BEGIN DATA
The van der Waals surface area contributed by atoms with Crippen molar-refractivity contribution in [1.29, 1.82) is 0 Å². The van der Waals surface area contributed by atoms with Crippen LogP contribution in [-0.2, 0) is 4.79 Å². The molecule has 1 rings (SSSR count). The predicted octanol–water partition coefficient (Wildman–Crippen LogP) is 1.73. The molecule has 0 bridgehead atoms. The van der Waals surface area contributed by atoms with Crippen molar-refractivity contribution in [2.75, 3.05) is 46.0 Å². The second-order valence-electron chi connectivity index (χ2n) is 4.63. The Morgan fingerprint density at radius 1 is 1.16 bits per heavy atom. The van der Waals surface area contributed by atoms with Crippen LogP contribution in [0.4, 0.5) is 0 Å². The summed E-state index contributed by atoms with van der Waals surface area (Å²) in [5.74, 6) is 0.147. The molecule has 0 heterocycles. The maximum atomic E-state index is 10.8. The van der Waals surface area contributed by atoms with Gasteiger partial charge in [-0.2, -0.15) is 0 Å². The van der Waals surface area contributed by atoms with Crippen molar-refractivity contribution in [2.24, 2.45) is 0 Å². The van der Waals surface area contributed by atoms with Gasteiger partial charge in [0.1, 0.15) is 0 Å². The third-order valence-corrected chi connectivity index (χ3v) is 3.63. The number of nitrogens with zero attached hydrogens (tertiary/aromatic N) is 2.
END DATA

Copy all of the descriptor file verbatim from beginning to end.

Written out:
The van der Waals surface area contributed by atoms with Crippen molar-refractivity contribution in [1.29, 1.82) is 0 Å². The van der Waals surface area contributed by atoms with Crippen LogP contribution in [-0.2, 0) is 4.79 Å². The molecule has 1 rings (SSSR count). The predicted octanol–water partition coefficient (Wildman–Crippen LogP) is 1.73. The molecule has 0 bridgehead atoms. The van der Waals surface area contributed by atoms with Crippen molar-refractivity contribution in [2.75, 3.05) is 46.0 Å². The second-order valence-electron chi connectivity index (χ2n) is 4.63. The Morgan fingerprint density at radius 1 is 1.16 bits per heavy atom. The van der Waals surface area contributed by atoms with Crippen LogP contribution in [0.4, 0.5) is 0 Å². The summed E-state index contributed by atoms with van der Waals surface area (Å²) in [5.74, 6) is 0.147. The molecule has 0 heterocycles. The maximum atomic E-state index is 10.8. The van der Waals surface area contributed by atoms with Gasteiger partial charge in [-0.2, -0.15) is 0 Å². The van der Waals surface area contributed by atoms with Crippen molar-refractivity contribution in [2.24, 2.45) is 0 Å². The van der Waals surface area contributed by atoms with Gasteiger partial charge in [0.1, 0.15) is 0 Å². The third-order valence-corrected chi connectivity index (χ3v) is 3.63. The number of nitrogens with zero attached hydrogens (tertiary/aromatic N) is 2.